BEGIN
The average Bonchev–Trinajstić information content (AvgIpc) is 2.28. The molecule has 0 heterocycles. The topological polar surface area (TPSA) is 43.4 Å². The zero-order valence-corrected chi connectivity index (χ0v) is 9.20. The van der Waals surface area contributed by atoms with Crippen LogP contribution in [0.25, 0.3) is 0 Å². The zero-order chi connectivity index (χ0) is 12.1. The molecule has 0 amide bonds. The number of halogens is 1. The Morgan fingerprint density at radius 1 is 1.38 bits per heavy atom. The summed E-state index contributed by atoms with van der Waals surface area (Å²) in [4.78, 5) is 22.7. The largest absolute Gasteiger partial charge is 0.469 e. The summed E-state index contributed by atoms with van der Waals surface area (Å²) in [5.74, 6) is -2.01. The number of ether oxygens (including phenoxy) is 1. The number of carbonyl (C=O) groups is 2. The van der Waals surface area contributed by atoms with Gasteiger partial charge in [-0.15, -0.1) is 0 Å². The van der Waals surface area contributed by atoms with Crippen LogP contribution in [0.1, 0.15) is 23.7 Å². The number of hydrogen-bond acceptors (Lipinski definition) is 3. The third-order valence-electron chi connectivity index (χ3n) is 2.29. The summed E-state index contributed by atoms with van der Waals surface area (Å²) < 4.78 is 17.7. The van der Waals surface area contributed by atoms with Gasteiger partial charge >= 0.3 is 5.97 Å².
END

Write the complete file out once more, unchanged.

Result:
The average Bonchev–Trinajstić information content (AvgIpc) is 2.28. The molecule has 0 heterocycles. The topological polar surface area (TPSA) is 43.4 Å². The zero-order valence-corrected chi connectivity index (χ0v) is 9.20. The van der Waals surface area contributed by atoms with Crippen LogP contribution in [0.25, 0.3) is 0 Å². The zero-order chi connectivity index (χ0) is 12.1. The molecule has 0 amide bonds. The number of halogens is 1. The Morgan fingerprint density at radius 1 is 1.38 bits per heavy atom. The summed E-state index contributed by atoms with van der Waals surface area (Å²) in [4.78, 5) is 22.7. The largest absolute Gasteiger partial charge is 0.469 e. The summed E-state index contributed by atoms with van der Waals surface area (Å²) in [5.74, 6) is -2.01. The number of ether oxygens (including phenoxy) is 1. The number of carbonyl (C=O) groups is 2. The van der Waals surface area contributed by atoms with Gasteiger partial charge in [-0.15, -0.1) is 0 Å². The van der Waals surface area contributed by atoms with Crippen LogP contribution in [0.1, 0.15) is 23.7 Å². The number of hydrogen-bond acceptors (Lipinski definition) is 3. The third-order valence-electron chi connectivity index (χ3n) is 2.29. The summed E-state index contributed by atoms with van der Waals surface area (Å²) < 4.78 is 17.7. The van der Waals surface area contributed by atoms with Gasteiger partial charge >= 0.3 is 5.97 Å².